If you spin a globe of our world, there are several countries you could point to where, despite the potential for uncovering vast new reserves of oil and natural gas, the sharp elbows employed by local officials render taking full advantage of the resulting economic opportunities questionable at best.
Chevron gets stung
In something of a surprise, Chevron (NYS: CVX) , the second-largest U.S.-based oil and gas producer, clearly has stumbled into a veritable hornets' nest in Brazil, a relative newcomer to the nations where Mother Nature saw fit to deposit vast quantities of crude oil. The stings the company has received in the process could make the world's oil companies think twice before dropping their bits into the South Atlantic off the Brazilian coast.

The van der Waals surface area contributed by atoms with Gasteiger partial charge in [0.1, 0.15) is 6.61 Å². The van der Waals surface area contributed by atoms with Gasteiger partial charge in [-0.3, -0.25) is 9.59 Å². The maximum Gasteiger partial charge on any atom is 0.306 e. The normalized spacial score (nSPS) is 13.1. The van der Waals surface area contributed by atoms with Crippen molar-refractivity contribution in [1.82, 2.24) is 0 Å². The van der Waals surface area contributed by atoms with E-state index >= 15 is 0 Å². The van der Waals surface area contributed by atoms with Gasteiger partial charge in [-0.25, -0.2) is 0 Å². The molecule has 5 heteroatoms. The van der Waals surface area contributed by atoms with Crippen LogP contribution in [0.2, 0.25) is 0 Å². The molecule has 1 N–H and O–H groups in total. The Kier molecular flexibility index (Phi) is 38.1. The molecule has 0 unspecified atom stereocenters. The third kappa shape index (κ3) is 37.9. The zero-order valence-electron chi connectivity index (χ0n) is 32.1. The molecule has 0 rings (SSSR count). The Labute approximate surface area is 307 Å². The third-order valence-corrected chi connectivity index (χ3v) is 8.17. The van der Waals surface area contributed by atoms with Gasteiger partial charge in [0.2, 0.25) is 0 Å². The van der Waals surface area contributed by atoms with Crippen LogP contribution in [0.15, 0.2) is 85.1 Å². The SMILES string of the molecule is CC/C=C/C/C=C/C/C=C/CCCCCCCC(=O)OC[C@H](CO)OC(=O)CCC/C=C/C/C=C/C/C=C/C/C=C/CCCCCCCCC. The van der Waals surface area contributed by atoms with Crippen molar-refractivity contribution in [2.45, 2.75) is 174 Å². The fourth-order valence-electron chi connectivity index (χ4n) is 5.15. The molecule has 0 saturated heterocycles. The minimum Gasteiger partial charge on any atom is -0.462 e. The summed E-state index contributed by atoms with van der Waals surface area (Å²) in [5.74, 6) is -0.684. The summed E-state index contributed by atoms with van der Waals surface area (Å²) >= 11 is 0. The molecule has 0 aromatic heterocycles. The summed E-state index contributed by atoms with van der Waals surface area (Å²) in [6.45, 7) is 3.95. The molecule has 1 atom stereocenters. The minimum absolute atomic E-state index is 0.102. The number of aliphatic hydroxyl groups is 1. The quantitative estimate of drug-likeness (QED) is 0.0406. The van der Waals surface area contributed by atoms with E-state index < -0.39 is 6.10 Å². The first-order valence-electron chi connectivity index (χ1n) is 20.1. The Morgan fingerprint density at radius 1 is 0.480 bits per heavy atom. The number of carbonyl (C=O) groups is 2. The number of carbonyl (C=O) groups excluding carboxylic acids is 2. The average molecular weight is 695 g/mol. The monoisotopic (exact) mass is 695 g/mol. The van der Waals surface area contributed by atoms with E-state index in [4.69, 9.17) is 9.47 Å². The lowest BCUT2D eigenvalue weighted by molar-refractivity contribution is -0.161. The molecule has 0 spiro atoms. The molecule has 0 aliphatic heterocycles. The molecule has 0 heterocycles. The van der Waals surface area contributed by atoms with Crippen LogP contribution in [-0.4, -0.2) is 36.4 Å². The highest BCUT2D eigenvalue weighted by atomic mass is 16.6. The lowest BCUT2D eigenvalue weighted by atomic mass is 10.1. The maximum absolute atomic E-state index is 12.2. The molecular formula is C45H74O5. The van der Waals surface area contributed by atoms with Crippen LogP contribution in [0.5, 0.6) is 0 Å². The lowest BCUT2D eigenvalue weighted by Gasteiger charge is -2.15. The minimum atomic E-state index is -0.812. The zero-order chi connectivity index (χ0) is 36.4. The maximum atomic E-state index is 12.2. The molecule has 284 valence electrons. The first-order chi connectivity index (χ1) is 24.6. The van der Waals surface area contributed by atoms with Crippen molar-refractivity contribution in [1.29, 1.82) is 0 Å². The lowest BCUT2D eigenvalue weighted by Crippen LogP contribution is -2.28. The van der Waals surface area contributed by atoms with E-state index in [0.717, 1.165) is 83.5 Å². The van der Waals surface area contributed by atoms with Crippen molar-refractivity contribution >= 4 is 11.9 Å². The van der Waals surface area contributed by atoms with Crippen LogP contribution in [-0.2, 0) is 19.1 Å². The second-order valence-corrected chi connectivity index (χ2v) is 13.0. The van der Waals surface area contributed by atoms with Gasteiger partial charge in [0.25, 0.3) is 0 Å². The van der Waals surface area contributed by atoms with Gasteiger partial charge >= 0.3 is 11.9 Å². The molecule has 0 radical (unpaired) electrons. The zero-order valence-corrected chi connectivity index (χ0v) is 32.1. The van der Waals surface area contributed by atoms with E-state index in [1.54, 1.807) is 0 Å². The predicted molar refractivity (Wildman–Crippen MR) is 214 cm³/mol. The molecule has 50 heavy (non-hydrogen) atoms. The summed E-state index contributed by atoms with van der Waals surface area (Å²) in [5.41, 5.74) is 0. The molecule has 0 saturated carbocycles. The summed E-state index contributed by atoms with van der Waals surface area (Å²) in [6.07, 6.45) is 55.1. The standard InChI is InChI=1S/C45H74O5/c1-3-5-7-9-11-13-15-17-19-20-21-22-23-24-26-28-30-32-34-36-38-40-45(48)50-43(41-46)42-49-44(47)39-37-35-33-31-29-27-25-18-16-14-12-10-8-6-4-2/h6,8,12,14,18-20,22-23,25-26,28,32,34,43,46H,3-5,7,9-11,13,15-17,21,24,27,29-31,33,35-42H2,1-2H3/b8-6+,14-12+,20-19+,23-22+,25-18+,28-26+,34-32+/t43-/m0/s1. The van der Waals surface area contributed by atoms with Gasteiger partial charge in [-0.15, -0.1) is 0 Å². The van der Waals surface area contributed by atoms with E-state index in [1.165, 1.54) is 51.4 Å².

Chevron's dilemma relates to an absurd siege that continues to play out for the California-based giant in the South American country. As last November arrived, Chevron became mired in an oil-spill controversy involving its Frade field, located in about 3,700 feet of water in the Campos basin about 230 miles from Rio de Janeiro. And while the massive tragedy resulting from the blowout of BP's (NYS: BP) Macondo well in the Gulf of Mexico nearly two years ago may cause the mere mention of an oil spill to make the hair stand up on the back of your neck, Chevron's Brazilian incident -- which, like the BP tragedy, also involves offshore driller Transocean (NYS: RIG) -- is minuscule by comparison.
Whereas Chevron's spill was, in reality, a seep of the type that can result from natural forces, it involved the leaking of a maximum of 3,000 barrels. That's significantly less than 1% of the approximately 4.9 million barrels that gushed for months into the Gulf from BP's blowout. In Chevron's case, the company has owned up to having miscalculated the pressure involving the hydrocarbons in the Frade reservoir, admitted that Transocean was innocent of any wrongdoing in the accident, and sealed off its production from the field.
Not another one!